Major Accidents to the Environment by Ivan Vince by Ivan Vince - Read Online

Book Preview

Major Accidents to the Environment - Ivan Vince

You've reached the end of this preview. Sign up to read more!
Page 1 of 1

Major Accidents to the Environment

A Practical Guide to the Seveso II Directive and COMAH Regulations

Ivan Vince

Table of Contents


Title page





Author biographies

Part 1: Major Accidents to the Environment

Chapter 1: Technical aspects






Chapter 2: Legal aspects











Chapter 3: Insurance aspects











Part 2: Appendices

Appendix 1: The COMAH Regulations 1999, amended 2005 (extracts)

Appendix 2: Substances dangerous for the environment (in the context of Seveso II/COMAH)

Appendix 3: Major hazard incidents with environmental consequences MHIDAS records, 1987–2007

Appendix 4: Guidance on the interpretation of MATTE for the purposes of the COMAH Regulations

Appendix 5: Environmental consequences of chemical accidents Report of OECD Special Session (extracts)

Appendix 6: Environmental risk assessment in support of COMAH and PPC, paper reproduced from Hazards XVIII: (Calder, J. and Capewell, J. (2004) IChemE Symposium Series No. 150, pp. 919–33.)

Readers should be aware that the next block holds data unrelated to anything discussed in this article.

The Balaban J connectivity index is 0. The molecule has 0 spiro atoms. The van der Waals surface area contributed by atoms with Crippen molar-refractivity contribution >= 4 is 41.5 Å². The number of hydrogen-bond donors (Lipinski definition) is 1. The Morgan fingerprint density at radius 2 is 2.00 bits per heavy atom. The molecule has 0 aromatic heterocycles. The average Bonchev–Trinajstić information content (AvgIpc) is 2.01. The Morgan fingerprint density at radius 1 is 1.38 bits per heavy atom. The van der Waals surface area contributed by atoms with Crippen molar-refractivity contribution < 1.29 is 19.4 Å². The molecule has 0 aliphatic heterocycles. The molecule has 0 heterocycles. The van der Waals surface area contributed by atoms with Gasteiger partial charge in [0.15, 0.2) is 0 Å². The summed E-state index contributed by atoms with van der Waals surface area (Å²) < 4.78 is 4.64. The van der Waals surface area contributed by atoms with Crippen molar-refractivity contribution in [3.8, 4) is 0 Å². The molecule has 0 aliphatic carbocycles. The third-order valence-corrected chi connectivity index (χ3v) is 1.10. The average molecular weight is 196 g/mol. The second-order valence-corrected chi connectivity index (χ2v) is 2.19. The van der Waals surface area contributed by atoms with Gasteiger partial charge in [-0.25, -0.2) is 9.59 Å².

Appendix 7: Regional inventory of MATTE risk spots, Tisa catchment area (ICPDR report extracts)

Appendix 8: Lessons learned from some recent MATTEs, paper reproduced from HAZARDS XVI: (Whitfield, A., 2001. COMAH and the environment – lessons learned from major accidents 1999–2000. Hazards XVI, IChemE Symposium Series 148, pp. 799–809.)

Appendix 9: MATTE case studies European Environment Agency report (extracts)

Appendix 10: MATTE risks from water reactive materials. Paper reproduced from HAZARDS XVIII: (Fernie, L., Wright, P. and Kapias, T., 2004. Water reactive materials – incorporation into safety and environmental risk assessments. Hazards XVII, IChemE symposium Series No. 150, pp. 739–50.)

Appendix 11: Emergency response plan for full-surface tank fires

Appendix 12: Managing fire, water and major spillages – PPG18

Appendix 13: Penalties for conviction under HSWA (including COMAH)

Appendix 14: Penalties for conviction under the Environment Protection Act, 1990, the Environment Act, 1995 and the Water Resources Act, 1991



For my father, Dr Stephan Vince, in celebration of the minor environmental disaster we perpetrated fifty years ago and for Gina, as ever


Butterworth-Heinemann is an imprint of Elsevier

Linacre House, Jordan Hill, Oxford OX2 8DP, UK

30 Corporate Drive, Suite 400, Burlington, MA 01803, USA

First edition 2008

Copyright © 2008 Elsevier Ltd. All rights reserved